“We often describe ‘scent’ as if it’s one thing — like the scent of a flower, or the scent of a person,” said Riffell. “Scent is actually a complex combination of chemicals — the scent of a rose consists of more than 300 — and mosquitoes can detect the individual types of chemicals that make up a scent.”
The blunt-leaf orchid is described to have a scent that has a grassy or musky odor, while its close relatives have a sweeter fragrance. The team used gas chromatography and mass spectroscopy to identify dozens of chemicals in the scents of the Platanthera species. Compared to its relatives, the blunt-leaf orchid’s scent contained high amounts of a compound called nonanal, and smaller amounts of another chemical, lilac aldehyde.
Researchers also recorded the electrical activity in mosquito antennae, which detect scents. Both nonanal and lilac aldehyde stimulated antennae of mosquitoes that are native to the blunt-leaf orchid’s habitat. But these compounds also stimulated the antennae of mosquitoes from other regions, including Anopheles stephensi, which spreads malaria, and Aedes aegypti, which spreads dengue, yellow fever, Zika, and other diseases.
“Beyond the notion that mosquitoes can actually be useful in that they pollinate endangered orchids, this study also provides new knowledge on the neural circuits that regulate mosquito olfaction. Down the line, these discoveries could lead to the identification of even more targets to prevent mosquitoes from finding us,” said Vinauger, who is an affiliated faculty member of the Fralin Life Sciences Institute and the BIOTRANS program.
Experiments of mosquito behavior showed that both native and non-native mosquitoes preferred a solution of nonanal and lilac aldehyde mixed in the same ratio as found in blunt-leaf flowers. If the researchers omitted lilac aldehyde from the recipe, mosquitoes lost interest. If they added more lilac aldehyde — at levels found in the blunt-leaf orchid’s close relatives — mosquitoes were indifferent or repelled by the scent.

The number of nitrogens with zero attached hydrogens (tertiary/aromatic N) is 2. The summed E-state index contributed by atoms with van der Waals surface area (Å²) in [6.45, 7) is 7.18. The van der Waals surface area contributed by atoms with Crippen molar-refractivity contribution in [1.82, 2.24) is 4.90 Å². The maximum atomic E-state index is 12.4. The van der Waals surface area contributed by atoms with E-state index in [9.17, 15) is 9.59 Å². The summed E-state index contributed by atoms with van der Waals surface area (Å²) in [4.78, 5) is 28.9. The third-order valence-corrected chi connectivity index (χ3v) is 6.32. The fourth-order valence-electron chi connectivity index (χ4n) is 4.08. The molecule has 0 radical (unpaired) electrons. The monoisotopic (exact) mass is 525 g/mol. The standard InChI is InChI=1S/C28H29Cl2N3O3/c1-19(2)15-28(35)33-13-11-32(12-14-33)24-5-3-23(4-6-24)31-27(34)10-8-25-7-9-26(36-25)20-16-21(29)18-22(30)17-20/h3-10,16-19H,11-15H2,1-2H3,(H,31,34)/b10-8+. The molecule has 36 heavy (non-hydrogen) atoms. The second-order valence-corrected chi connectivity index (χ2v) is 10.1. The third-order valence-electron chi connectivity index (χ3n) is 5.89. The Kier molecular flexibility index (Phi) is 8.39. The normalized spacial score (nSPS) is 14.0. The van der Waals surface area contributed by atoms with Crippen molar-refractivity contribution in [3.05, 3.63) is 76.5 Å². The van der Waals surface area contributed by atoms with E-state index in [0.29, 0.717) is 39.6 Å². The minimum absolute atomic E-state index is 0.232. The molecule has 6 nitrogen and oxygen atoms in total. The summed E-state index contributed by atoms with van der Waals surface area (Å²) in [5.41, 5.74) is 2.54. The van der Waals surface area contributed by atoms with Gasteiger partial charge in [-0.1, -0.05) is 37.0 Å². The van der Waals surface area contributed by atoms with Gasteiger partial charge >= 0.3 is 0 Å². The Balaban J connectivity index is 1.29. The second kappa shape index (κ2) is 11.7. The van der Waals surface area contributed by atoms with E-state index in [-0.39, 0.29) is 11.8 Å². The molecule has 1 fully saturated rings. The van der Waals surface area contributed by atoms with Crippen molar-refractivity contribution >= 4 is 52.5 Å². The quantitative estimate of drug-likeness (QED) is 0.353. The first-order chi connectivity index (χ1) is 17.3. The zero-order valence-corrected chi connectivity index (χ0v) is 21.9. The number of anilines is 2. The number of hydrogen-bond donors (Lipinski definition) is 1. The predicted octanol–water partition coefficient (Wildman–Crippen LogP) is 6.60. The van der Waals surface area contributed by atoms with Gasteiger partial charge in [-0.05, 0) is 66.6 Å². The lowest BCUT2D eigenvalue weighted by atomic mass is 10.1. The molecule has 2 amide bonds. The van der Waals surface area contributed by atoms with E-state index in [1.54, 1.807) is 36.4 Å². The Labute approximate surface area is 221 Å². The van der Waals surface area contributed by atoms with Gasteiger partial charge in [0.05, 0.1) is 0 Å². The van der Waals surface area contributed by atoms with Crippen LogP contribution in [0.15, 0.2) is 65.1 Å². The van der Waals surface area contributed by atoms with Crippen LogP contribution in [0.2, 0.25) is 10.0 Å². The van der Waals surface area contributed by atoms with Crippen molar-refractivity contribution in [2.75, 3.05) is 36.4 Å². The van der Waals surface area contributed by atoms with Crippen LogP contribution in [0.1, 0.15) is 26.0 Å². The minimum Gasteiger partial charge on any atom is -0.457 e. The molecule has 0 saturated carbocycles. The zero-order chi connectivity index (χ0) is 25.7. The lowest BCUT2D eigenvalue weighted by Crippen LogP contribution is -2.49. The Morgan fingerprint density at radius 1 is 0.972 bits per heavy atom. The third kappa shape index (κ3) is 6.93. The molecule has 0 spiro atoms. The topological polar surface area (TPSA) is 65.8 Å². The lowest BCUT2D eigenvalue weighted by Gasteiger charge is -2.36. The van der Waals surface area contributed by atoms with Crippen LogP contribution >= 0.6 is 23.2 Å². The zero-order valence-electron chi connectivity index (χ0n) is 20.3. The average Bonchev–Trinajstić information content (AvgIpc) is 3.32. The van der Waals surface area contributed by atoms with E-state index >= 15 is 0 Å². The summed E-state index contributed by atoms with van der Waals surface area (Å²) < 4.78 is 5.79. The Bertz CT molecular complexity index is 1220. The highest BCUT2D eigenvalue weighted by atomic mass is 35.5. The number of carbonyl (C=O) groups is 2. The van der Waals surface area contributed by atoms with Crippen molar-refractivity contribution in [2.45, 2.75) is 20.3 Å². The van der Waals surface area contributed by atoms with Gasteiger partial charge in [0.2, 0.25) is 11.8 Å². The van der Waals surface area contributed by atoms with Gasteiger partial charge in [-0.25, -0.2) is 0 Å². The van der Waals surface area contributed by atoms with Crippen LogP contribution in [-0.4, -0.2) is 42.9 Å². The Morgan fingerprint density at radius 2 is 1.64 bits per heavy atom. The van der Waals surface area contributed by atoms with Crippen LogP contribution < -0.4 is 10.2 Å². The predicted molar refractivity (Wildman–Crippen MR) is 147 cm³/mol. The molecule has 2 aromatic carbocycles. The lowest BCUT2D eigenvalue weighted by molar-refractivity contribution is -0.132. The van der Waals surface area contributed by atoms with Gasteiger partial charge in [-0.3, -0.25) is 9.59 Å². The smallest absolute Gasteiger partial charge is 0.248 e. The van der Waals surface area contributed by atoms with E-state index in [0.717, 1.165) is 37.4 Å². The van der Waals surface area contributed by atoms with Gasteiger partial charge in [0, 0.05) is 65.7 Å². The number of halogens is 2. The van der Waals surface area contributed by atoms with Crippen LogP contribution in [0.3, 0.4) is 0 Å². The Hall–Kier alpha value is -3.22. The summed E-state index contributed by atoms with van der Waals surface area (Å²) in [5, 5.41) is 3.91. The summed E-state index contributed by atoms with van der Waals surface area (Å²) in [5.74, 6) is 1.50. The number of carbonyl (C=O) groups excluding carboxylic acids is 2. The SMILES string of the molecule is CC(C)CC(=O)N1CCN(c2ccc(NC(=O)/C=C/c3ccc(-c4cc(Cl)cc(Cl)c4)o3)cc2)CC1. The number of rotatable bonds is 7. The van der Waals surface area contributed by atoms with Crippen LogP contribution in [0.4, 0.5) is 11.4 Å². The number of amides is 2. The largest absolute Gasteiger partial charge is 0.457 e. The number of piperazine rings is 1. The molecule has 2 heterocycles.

Using techniques developed in Riffell’s lab, the team peered directly into the brains of Aedes increpitus mosquitoes, which overlap with blunt-leaf orchids, and a genetically modified strain of Aedes aegypti previously developed by Riffell and co-author Omar Akbari, an associate professor at UC San Diego. They imaged calcium ions — signatures of actively firing neurons — in the antenna lobe, the region of the mosquito brain that processes signals from the antennae.
These brain imaging experiments revealed that nonanal and lilac aldehyde stimulate different parts of the antenna lobe — and even compete with one another when stimulated: The region that responds to nonanal can suppress activity in the region that responds to lilac aldehyde, and vice versa. Whether this “cross talk” makes a flower attractive or repelling to the mosquito likely depends on the amounts of nonanal and lilac aldehyde in the original scent.
As far as future projects are concerned, Lahondère and Vinauger hope to use their recent findings from Washington to learn more about a relationship that exists between ornamental plants and invasive mosquitoes in Virginia.
“Sugar feeding is one of our main projects right now. Based on our results, we hope to develop new efficient baits targeting important disease vectors, such as Ae. aegypti and Ae. albopictus, which are vectors of dengue, yellow fever, and Zika,” said Lahondère, who is also an affiliated faculty member of the BIOTRANS program.
In addition to Lahondère, Vinauger, and Riffell, the co-authors of this paper are UW biology graduate students Ryo Okubo and Jeremy Chan and UW postdoctoral researcher Gabriella Wolff. The research was funded by the National Institutes of Health, the Air Force Office of Scientific Research, and the University of Washington.